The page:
Today: Monday, December 09, 2019
 
 

Inspirational women #5: Esther    (8/9/2009 1)

A beauty queen; an assassination plot; a sleepless night; a hangman's noose; the sacrifice of one for all… these are the ingredients of a real thriller, and they're all in the book of Esther.

In the fourth century BC, in what is now Iraq, Jews from Israel have been captured and taken into exile. Some have gone back home but among those who have stayed are an elderly uncle, Mordecai, and his young cousin, Esther. The king holds a beauty contest to select a wife for himself, and Esther is chosen—but she never tells the king she's a Jew.

Prime minister Haman hates Mordecai due to an ancient family feud. But Mordecai has won favour with the king after uncovering an assassination plot against him, which is all recorded in the court chronicles. Enraged, Haman plots to kill not just Mordecai, but all the Jews.

Haman, thinking himself in good standing with the king, requests that all Jews be killed. The king—not knowing that his queen is also a Jew—agrees, and sends out his decree: that all Jews should be killed on a certain date, selected by lots cast by Haman.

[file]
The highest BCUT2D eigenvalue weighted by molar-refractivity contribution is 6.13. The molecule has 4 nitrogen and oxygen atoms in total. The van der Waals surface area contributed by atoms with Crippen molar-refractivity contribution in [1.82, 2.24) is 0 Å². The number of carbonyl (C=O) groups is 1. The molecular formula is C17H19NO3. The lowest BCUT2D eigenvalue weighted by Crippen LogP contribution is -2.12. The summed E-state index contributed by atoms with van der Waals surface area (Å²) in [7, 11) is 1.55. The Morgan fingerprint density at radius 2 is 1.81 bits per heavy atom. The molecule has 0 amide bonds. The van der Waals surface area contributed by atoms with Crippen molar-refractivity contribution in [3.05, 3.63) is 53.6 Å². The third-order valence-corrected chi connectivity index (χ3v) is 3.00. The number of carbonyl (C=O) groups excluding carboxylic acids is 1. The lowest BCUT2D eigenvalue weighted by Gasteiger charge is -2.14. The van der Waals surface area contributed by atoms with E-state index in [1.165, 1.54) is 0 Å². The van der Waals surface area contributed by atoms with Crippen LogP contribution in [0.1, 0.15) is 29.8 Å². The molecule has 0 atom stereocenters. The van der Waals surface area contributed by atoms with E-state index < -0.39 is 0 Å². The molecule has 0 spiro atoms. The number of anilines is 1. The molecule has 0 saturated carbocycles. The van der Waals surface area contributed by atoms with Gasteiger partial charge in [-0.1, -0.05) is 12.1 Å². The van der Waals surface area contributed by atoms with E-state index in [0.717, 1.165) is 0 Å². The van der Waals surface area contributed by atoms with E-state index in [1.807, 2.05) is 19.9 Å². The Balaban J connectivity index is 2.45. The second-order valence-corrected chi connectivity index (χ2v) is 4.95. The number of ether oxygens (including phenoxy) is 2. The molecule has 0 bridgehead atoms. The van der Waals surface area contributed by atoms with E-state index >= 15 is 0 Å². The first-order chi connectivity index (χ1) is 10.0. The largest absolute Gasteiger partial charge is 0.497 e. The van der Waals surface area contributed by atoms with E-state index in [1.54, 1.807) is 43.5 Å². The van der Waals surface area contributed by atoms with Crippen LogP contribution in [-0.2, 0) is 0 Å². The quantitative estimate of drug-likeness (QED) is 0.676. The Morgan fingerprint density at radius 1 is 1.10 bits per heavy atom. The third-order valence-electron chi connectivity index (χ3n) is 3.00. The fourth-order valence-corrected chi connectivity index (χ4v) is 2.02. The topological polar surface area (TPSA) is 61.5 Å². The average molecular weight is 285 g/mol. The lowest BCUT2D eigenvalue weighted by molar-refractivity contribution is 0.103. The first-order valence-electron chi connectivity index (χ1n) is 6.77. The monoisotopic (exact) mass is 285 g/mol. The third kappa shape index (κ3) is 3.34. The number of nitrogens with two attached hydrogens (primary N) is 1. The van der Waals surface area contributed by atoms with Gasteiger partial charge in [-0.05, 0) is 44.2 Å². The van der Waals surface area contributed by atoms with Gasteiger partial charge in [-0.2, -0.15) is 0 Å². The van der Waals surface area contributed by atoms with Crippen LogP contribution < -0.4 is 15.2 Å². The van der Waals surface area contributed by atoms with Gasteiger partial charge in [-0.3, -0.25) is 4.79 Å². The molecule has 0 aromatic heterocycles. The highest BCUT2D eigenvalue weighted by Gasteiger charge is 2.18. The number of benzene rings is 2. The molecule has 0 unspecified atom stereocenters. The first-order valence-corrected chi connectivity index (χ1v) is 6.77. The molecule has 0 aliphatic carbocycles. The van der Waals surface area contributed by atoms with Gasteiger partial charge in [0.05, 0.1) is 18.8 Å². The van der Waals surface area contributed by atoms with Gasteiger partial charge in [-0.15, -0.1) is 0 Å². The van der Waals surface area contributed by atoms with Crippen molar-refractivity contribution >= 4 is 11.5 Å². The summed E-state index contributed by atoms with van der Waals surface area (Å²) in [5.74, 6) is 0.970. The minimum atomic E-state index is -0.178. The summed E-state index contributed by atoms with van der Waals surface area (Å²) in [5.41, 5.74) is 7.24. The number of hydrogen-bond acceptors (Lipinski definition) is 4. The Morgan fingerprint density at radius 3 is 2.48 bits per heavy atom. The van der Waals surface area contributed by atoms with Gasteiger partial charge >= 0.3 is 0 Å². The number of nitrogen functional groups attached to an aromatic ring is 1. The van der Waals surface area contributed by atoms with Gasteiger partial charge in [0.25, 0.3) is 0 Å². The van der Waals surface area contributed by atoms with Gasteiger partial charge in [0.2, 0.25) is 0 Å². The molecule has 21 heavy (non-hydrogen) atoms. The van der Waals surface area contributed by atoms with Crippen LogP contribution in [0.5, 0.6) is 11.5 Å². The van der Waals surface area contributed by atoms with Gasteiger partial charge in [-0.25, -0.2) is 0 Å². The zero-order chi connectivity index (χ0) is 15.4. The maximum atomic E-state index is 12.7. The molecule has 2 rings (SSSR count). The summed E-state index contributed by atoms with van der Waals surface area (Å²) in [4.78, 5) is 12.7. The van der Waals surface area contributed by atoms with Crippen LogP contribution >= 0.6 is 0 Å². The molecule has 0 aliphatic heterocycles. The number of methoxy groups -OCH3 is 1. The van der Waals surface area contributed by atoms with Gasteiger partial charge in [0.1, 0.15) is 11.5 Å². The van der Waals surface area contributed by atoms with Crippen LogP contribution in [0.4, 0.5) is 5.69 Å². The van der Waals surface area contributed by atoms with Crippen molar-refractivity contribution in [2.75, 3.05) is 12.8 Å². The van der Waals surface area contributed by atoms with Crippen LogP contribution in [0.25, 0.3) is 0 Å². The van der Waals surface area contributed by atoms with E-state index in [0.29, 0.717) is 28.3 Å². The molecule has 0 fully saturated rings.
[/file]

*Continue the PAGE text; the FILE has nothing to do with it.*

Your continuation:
But one evening, unable to sleep, the king rereads the court chronicles—and (coincidentally?) turns to the page about Mordecai saving his life. Realising Mordecai was never rewarded, he calls for the only courtier present at that moment, Haman, and asks how a man in the king's favour should be honoured.

Haman, thinking the king means him, suggests a reward he himself would enjoy—but the king gives it to Mordecai! Utterly humiliated, Haman goes home and builds a huge gallows from which to hang Mordecai.

Meanwhile, Esther has not been idle. It was forbidden for her to appear unbidden before the king but, challenged by her uncle to act on behalf of the Jews, she does so. She arranges a couple of banquets to which she invites only the king and a very flattered Haman. But during the course of the meal, during which she reveals the genocidal plot against her people.

Discovering that his wife is a Jew, and that Haman was behind the plot, the king hangs Haman on the gallows built for Mordecai—and thus Esther saves her people.

Those who still tried to rise up against the Jews were defeated, and the Jewish festival Purim (meaning ‘lots', because of the way Haman had cast a lot) began. Mordecai, meanwhile, rose to be second in rank to the king.

There is no direct mention of God in the book, but he was always at work behind the scenes. Even in their enslaved exile, God was placing people in positions where they would be best able to serve God and save his people. Esther's God-given courage made her able to risk her own death—for the good of all—just as Jesus died to save all of mankind, 400 years later.

Where has God placed you? Whoever and wherever you are, and whatever your role in life is, God will use you to his glory—if you are willing. Sometimes this may be in small ways, or ways we never see; sometimes mightily, like Esther. Read her story and be ready to imitate her courage, integrity and obedience, and always be ready to serve God.



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